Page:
Phoenix light rail: the model for Hillsborough's plan

10:34 PM, Oct 11, 2010   |    comments
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PHOENIX (Part 1 of 2 in a series) - It's 3,000 miles away but may as well be the "Tampa Bay" of the desert.  It's got a similar climate, economy and sprawled-out population as Tampa.

But Phoenix and Maricopa County are about 10 years ahead of Tampa and Hillsborough County when it comes to the development of light rail.  Residents there passed a sales tax referendum in 2000, much like the one Hillsborough County voters will weigh in on next month.

Photo Gallery: Phoenix's light rail
Part II: What's the true cost of light rail?

Just like in Hillsborough County, residents of Maricopa County had to approve a light rail plan without knowing exactly where the trains would stop.  The measure even failed three times in the 1990s.

But since rail opened in Dec. 2008, many of the system's critics have been hushed by numbers that exceeded expectations.  Phoenix already boasts the 13th most popular light rail system in the country and its 40,000 riders per weekday exceed original projections by 46 percent.

Transit supporters say the numbers speak for themselves.  They also say light rail has sparked development, reduced emmissions, and eased traffic congestion slightly on local roads.

"People," said METRO Light Rail Spokesperson Hillary Foose, "whether they use the system or not, are seeing the value."

But critics say congestion is just as bad since some driving lanes were reduced.  And they say the expense of creating and operating the line was unjustified.

The 20-mile initial line runs from north of Phoenix through downtown, to Tempe (home of Arizona St.) and ends in Mesa.  It was built at a cost of $1.4 billion - 54 percent of which came from voter-approved city and county taxes.  The rest came from federal grants.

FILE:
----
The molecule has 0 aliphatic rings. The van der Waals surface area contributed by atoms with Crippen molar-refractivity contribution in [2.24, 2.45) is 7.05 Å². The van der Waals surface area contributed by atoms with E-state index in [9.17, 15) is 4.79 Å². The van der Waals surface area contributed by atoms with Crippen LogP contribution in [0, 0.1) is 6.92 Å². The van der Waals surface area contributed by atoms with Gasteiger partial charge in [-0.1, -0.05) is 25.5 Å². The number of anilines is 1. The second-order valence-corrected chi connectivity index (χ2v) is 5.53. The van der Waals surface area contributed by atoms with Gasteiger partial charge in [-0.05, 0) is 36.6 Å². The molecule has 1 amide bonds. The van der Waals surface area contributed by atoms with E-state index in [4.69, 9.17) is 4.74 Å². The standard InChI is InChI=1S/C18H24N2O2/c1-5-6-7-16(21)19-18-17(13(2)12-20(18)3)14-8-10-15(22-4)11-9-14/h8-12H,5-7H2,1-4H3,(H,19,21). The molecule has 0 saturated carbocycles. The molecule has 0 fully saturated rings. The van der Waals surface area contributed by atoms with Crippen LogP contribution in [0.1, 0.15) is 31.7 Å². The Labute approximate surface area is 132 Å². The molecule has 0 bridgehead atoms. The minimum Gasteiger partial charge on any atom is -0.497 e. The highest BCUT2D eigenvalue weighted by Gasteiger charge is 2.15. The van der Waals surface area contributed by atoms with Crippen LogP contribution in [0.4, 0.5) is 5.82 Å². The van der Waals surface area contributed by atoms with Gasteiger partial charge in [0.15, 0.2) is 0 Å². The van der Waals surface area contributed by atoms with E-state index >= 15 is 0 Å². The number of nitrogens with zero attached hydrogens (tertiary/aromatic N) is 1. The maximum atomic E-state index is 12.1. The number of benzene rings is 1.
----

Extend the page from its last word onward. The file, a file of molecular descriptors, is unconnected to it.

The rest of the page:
Commuters into Phoenix and students in Tempe make up large chunks of the ridership, but with stops in close proximity to the area's museums, malls, and sporting venues, many riders are getting on-board for lesuire transport too.

Average weekday ridership in 2010 is hovering around 40,000 people while weekend ridership has averaged about 22,000.  Initial projections estimated only 16,000 weekend riders.

Development is booming around the rail too, with METRO estimating $5.9 billion in private investments around rail lines and rail stops.  New restaurants, condos, and offices have begun to spring up.

But along with its success, METRO Light Rail experienced some growing pains.  There were 52 train-involved accidents in 2009 - most of which were "fender-benders" involving drivers unfamiliar with new road signals.

Video: Light rail accidents in Arizona

Some businesses in Downtown Phoenix went under when extended construction kept customers away from their store fronts.  Some that survived complain about reduced parking now.

Passengers also board on the honor system, paying at a meter on the train platform.  Officers conduct random checks with steep fines for riders who don't pay, but some estimates indicate up to 10 percent of riders aren't paying. 

However, 10 News observed the majority of riders paying their $1.75 fare per trip (or $3.50 to ride all day).  And riders described their new form of transit as "convenient," "exciting," and "necessary for a big city."

"I get to live downtown," said Tom Bruton, an ASU student who commutes from Phoenix to his classes in Tempe.  "I don't have a car here, so (rail) opens up different parts of the valley to me."

Light rail may not be a quicker alternative for most riders traveling into the city from the suburbs (although many said it is quicker during rush hour).  However, riders also told us that their time is more productive while riding the train.  Instead of focusing on driving a car, they can read a book, check e-mail, or make phone calls.

Foose, who met with Hillsborough County business leaders when the Greater Tampa Chamber of Commerce visited Phoenix in September, says voters in Tampa Bay should vote for the referendum because its a vital component in managing the region's growing, sprawling population.

"Your population isn't going to stand still," she said.  "You need to have the infrastructure in order to support that growth. So that takes a mixture of highways, roadways, but also transit."

Part 2 of 10 News' series on light rail's effects on Phoenix will explore what kind of return the region is getting on its $1.4 billion investment and what Hillsborough Co. voters should keep in mind before casting their ballots in November.  Tune in Tuesday night at 11 p.m.

Connect with 10 News reporter Noah Pransky on Facebook at www.facebook.com/noahpransky or Twitter at www.twitter.com/noahpransky.

Noah Pransky, 10 News

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